However, Covid-19 had already started to spread, and the speed with which Stokes' form deteriorated was both shocking and instructive. First, his father Ged died from brain cancer, a disease that took hold in New Zealand. This understandably caused Stokes to question his priorities, especially as England's cricketers were going above and beyond to maintain their bio-secure bubbles. After his tentative return to India the following spring, Stokes sustained a badly broken finger during an IPL fixture. This injury left him unable to grip his bat and fearing that his career would never recover.

The truth that Stokes has reached lies somewhere between these two extremes. Playing cricket at the highest level is a privilege that offers its participants the best that life has to offer, but it is not a matter of life and death.His experience in the 2016 World T20 final in Kolkata was no better. Carlos Brathwaite climbed through his guileless death to hit four consecutive sixes to give West Indies a stunning victory. It was a humiliation that would have crushed lesser players by the time Marlon Samuels finished his graceless victory speech.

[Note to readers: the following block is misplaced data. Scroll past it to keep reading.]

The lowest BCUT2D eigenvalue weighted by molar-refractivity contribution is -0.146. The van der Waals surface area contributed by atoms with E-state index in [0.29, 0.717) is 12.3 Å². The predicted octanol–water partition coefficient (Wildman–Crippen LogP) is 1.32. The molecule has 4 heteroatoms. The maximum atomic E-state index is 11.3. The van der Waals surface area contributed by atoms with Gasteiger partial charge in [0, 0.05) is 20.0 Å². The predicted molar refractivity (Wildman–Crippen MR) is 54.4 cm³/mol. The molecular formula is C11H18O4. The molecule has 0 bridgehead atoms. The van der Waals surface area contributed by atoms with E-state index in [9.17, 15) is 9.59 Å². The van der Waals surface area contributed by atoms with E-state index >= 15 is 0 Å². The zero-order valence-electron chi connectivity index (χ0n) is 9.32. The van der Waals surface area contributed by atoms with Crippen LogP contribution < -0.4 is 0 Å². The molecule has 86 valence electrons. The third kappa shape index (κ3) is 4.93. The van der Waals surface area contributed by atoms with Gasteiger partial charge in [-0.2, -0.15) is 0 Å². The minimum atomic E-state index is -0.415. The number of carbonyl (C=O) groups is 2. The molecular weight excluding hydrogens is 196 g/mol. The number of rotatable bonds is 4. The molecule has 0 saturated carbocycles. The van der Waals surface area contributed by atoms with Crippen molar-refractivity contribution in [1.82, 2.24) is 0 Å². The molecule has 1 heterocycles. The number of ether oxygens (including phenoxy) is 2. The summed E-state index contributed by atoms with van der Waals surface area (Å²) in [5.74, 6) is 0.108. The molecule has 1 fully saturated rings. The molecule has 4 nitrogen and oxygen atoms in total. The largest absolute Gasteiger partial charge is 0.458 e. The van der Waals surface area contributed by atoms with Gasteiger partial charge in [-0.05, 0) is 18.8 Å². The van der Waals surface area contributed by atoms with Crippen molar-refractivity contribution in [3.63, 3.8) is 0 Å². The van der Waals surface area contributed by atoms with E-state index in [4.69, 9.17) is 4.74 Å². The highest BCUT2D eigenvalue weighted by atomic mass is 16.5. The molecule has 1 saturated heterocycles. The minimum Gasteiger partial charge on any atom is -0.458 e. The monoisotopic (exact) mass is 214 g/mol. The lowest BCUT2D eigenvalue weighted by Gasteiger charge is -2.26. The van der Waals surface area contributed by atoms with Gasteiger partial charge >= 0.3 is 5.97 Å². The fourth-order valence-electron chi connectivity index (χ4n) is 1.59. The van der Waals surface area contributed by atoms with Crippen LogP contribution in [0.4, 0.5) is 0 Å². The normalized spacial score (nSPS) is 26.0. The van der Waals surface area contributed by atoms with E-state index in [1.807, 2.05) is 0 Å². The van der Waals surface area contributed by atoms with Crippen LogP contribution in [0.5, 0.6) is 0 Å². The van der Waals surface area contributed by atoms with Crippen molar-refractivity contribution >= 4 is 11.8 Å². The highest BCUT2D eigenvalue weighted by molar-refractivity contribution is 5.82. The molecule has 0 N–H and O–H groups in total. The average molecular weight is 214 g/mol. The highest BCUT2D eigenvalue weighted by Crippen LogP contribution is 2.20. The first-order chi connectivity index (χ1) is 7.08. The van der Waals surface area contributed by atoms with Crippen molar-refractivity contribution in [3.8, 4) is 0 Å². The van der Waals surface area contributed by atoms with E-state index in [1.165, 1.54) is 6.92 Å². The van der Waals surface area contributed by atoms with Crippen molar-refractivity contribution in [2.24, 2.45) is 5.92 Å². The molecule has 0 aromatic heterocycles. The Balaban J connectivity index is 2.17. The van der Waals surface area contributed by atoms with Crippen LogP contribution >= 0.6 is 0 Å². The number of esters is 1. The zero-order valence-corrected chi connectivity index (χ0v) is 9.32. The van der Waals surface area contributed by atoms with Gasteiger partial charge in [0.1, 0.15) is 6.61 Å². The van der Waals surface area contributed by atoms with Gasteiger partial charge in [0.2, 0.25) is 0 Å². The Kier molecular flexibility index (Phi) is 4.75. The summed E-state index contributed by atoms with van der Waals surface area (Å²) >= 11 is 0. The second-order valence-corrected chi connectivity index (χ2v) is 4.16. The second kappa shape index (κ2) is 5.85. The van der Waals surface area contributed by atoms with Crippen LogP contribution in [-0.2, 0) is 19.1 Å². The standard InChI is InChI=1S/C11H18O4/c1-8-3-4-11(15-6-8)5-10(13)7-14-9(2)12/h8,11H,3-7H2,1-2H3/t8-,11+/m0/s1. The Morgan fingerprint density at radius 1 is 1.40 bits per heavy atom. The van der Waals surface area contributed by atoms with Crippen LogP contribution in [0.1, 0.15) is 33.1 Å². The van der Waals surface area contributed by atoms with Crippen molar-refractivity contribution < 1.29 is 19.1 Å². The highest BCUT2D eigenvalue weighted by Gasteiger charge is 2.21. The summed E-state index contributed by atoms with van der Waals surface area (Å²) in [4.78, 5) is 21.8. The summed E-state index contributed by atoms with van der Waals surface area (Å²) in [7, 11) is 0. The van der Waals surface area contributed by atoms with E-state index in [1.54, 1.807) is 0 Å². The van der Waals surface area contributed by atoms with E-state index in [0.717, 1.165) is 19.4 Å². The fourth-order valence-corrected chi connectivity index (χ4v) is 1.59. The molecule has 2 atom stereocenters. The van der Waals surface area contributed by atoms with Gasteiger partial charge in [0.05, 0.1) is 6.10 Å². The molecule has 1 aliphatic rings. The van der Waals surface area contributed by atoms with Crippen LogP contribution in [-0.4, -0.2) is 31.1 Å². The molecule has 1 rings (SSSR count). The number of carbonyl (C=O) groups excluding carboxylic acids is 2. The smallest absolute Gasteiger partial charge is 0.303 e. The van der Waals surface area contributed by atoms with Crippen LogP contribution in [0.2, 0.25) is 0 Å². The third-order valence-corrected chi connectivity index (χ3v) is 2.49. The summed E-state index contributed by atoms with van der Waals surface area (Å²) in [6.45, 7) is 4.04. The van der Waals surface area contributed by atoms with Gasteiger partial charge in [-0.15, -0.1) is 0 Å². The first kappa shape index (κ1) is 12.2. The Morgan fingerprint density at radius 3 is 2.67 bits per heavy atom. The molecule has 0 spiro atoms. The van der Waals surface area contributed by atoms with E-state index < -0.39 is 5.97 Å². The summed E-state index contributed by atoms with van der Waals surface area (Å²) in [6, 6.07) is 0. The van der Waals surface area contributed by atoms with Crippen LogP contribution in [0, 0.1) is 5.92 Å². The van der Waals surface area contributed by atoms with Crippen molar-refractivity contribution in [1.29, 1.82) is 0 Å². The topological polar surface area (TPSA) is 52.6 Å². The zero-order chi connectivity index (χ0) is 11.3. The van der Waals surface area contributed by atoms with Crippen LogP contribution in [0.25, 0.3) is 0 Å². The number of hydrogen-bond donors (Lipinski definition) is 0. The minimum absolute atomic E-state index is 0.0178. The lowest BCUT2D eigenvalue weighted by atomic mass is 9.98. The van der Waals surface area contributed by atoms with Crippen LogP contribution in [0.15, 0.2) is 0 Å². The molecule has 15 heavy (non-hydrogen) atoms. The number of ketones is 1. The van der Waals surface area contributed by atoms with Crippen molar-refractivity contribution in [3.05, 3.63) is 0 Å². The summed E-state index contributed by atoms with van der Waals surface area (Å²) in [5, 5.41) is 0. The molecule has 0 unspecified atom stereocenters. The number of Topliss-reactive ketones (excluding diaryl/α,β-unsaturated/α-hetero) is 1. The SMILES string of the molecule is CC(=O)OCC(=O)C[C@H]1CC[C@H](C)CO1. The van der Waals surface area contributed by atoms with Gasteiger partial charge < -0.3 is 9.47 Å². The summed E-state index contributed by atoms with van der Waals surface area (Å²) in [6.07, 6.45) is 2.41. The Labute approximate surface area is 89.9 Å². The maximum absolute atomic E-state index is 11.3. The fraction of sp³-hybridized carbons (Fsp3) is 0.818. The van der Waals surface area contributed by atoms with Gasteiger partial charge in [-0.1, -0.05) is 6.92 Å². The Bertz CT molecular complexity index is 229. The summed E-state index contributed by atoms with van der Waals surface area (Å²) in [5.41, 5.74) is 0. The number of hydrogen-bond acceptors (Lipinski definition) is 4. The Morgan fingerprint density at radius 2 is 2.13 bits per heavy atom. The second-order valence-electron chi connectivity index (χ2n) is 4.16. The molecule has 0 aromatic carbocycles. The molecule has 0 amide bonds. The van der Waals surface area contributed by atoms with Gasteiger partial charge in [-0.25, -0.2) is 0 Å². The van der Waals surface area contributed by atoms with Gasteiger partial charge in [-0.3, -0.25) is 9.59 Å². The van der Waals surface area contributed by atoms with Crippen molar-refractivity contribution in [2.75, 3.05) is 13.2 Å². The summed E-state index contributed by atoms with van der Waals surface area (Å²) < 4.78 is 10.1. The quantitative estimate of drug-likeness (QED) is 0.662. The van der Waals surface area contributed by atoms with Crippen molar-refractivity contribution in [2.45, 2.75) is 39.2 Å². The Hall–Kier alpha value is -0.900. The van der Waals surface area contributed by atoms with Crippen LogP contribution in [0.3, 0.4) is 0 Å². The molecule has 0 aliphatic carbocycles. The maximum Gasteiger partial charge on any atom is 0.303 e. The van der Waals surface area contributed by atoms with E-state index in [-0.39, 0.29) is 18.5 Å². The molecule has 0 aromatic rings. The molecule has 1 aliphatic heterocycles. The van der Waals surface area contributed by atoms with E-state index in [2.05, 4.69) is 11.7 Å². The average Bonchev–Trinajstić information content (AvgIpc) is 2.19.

Stokes can wear it as an affirmation of the emotions felt by rookies when it's their turn to be under pressure. He told Jofra Archer 'this will not define your career' before the 2019 Super Over, and now Hartley and Shoaib Bashir benefit from knowing the worst that could happen is walking tall among them and calling every shot.

This is not a new trait. Even before he became captain, Stokes believed that the England Test team's growth could not be achieved without supporting its seemingly less important players - even those who may now appear far removed from the team's values. In 2020, at Cape Town, after another three-wicket performance by Stokes, England won a thrilling final-session match against South Africa. Stokes insisted that the player-of-the-match award belonged to Dom Sibley, whose maiden England hundred had set up the victory shot.

Stokes is at the start of his 100th Test - a field marshal who has deliberately retreated from day-to-day miracle-making. This has enhanced his authority in a team that might otherwise still be in thrall to his genius and reputation. Every man in Stokes' midst is now empowered by the permission he gives them to go out there and be the hero of the day, to deliver the only statistics that matter.